National study to track career changes among newly licensed registered nurses (Phase 2)

Graduates from nursing programs who become newly licensed registered nurses (NLRN) are essential to balance the supply of and demand for RNs, especially in hospitals. However, little is known about the reasons for the work choices of NLRN; how long they stay in nursing or why they leave; where they go when they change jobs; or why they seek or don't seek additional education. This information is essential to help hospital administrators maximize their nursing workforce. Turnover is a major issue for most hospitals. The purpose of this project is to develop a national measure of turnover, not at just one hospital or health system. The answers are important to the Robert Wood Johnson Foundation, as it seeks solutions to the nurse faculty shortage. There is no other study that tracks NLRNs over time to explore these issues.This grant renews an existing project to identify a panel of nurses to contact over five years for information about their work experience and career moves. It is important to track these same nurses for five more years. Following the same nurses for 10 years will provide an unprecedented opportunity to learn about factors associated with their actions, in great detail. We will learn what happens to nurses who admit to being unhappy and wanting to leave their jobs. Do they actually leave? What were the most important factors in the decision? And where do they go? We already see from the first wave of the survey that many nurses start with two jobs and often leave one of those jobs. Extending this work to track nurses in the first ten years of their careers will provide additional information, not only about work experience but about decisions to go on for further education. Information gained from this project will inform both RWJF staff and nursing schools in designing programs to help encourage more nurses to seek higher education and the nursing field in general to invest in workplace changes to keep nurses at the bedside. Hospital administrators and nurse executives will benefit from the knowledge gained about hospital programs aimed at new nurses, such as mentoring and extended orientation programs.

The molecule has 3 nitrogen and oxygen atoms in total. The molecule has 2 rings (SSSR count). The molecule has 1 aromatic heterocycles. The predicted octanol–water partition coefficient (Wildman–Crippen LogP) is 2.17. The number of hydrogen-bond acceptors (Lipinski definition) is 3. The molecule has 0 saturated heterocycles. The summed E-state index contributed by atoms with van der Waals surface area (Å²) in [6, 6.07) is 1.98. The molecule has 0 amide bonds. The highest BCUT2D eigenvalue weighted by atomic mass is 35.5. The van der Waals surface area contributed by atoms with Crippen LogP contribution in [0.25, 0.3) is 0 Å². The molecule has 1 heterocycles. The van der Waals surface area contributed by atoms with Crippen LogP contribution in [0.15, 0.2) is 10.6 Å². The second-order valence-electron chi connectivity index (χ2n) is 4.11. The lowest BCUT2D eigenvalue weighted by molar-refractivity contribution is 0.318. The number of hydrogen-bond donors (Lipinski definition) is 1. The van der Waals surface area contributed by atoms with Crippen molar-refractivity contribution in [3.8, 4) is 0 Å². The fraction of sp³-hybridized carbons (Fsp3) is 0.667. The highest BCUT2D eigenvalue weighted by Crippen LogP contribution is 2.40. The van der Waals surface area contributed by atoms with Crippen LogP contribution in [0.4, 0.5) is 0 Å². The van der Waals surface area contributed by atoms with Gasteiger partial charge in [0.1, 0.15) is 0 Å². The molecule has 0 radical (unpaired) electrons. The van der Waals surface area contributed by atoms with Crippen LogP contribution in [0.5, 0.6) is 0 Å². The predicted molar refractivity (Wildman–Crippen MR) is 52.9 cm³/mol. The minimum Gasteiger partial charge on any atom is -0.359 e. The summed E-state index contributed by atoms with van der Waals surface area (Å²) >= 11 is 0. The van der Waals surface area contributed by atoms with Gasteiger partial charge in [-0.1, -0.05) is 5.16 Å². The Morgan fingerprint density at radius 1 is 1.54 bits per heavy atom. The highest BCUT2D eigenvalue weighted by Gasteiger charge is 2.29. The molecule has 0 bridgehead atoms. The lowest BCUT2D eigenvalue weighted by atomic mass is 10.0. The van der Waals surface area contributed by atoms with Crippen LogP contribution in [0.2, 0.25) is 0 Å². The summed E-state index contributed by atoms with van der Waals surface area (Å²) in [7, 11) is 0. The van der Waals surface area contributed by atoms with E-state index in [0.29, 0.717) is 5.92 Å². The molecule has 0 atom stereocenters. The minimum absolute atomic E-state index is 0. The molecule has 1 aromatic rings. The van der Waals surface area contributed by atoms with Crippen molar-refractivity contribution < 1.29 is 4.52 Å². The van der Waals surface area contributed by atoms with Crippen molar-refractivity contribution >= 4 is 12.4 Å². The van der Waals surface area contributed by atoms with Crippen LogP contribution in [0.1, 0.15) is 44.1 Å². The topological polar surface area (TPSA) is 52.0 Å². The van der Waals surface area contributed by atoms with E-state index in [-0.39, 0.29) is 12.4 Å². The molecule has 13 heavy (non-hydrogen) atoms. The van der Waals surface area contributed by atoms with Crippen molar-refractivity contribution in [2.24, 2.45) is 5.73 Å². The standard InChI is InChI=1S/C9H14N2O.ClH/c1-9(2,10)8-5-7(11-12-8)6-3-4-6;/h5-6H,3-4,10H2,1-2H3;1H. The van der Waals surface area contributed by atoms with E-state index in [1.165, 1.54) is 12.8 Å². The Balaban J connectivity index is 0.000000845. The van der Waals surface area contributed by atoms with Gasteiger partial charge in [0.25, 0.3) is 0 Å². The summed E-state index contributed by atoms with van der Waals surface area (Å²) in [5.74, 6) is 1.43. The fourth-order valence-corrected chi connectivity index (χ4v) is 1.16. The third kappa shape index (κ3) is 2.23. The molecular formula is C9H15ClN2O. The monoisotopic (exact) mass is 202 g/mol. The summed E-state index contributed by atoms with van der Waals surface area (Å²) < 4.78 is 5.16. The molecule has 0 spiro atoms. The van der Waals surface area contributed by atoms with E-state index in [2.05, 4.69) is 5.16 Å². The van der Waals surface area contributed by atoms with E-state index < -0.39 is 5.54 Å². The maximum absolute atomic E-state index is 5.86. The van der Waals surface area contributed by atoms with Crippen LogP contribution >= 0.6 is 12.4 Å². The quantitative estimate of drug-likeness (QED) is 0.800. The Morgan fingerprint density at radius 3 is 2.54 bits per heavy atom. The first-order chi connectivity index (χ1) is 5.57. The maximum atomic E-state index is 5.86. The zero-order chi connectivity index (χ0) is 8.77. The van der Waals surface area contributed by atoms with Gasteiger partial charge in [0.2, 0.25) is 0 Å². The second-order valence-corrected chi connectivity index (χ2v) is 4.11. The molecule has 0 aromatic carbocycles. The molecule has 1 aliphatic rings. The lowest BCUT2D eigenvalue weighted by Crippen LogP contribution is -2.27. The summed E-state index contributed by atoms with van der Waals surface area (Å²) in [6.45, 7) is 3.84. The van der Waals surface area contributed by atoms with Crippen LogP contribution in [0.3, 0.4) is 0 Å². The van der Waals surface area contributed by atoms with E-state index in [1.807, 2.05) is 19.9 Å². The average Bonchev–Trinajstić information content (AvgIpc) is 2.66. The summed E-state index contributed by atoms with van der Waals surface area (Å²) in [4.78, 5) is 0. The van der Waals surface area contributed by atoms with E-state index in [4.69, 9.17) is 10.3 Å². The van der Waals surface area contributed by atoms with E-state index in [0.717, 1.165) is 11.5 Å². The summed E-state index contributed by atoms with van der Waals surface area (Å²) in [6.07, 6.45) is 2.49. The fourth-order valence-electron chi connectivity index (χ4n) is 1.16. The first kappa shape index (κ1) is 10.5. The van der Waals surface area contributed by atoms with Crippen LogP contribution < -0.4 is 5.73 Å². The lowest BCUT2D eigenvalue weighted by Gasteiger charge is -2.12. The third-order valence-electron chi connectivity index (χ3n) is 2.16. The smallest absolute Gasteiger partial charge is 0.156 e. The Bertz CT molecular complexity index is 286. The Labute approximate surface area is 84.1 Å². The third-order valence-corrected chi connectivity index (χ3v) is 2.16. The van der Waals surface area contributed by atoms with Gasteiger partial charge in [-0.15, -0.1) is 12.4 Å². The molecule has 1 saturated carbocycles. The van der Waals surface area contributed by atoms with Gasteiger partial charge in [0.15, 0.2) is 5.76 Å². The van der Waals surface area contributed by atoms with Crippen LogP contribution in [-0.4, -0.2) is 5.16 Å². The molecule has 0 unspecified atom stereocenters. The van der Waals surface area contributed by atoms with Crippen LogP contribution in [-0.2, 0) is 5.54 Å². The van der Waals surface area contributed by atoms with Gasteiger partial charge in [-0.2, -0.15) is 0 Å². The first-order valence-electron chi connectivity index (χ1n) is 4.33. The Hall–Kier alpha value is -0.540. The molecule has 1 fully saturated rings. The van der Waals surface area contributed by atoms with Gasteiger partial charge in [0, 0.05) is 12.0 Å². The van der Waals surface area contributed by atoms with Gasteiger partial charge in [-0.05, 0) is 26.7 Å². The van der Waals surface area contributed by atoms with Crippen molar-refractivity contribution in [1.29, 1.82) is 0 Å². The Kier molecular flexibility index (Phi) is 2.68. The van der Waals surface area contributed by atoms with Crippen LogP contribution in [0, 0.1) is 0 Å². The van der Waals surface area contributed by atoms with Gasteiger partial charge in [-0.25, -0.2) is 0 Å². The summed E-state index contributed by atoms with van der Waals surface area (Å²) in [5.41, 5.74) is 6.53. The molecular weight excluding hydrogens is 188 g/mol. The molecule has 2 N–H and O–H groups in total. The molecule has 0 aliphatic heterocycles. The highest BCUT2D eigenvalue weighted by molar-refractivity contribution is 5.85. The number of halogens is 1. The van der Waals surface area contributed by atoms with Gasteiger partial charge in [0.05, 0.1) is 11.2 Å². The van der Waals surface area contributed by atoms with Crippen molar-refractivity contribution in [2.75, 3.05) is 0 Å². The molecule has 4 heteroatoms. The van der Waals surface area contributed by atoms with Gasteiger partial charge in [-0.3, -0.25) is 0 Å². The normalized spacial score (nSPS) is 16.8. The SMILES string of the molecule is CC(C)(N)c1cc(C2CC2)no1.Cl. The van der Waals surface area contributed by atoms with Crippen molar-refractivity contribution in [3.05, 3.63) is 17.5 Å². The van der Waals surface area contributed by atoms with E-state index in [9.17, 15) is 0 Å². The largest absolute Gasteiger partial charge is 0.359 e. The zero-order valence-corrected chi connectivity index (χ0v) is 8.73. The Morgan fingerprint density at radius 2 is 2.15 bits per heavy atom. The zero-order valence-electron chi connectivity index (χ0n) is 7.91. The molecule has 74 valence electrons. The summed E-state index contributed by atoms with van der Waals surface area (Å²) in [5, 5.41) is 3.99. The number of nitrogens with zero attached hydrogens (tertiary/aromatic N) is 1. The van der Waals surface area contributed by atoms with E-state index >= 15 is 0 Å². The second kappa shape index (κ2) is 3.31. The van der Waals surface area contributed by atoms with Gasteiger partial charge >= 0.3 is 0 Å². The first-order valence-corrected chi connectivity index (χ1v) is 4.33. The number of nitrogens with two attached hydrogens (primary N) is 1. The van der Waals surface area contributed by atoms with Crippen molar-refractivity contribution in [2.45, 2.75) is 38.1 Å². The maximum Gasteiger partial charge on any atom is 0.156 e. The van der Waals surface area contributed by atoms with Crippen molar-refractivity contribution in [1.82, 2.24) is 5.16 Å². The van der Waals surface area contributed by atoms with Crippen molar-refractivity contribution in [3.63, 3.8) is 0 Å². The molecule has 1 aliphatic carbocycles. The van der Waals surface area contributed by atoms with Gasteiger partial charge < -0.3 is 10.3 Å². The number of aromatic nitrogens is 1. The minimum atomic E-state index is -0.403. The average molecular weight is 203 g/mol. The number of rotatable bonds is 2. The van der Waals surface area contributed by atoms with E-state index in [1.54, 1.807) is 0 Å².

Grant Details

Amount Awarded $4,100,511.00

Awarded on: 2/15/2008

Time frame: 2/15/2008 - 1/31/2017

Grant Number: 57992


New York University College of Nursing

726 Broadway, 10th Floor
New York, 10003-9502


Christine Tassone Kovner
Project Director


Carol S. Brewer
Project Director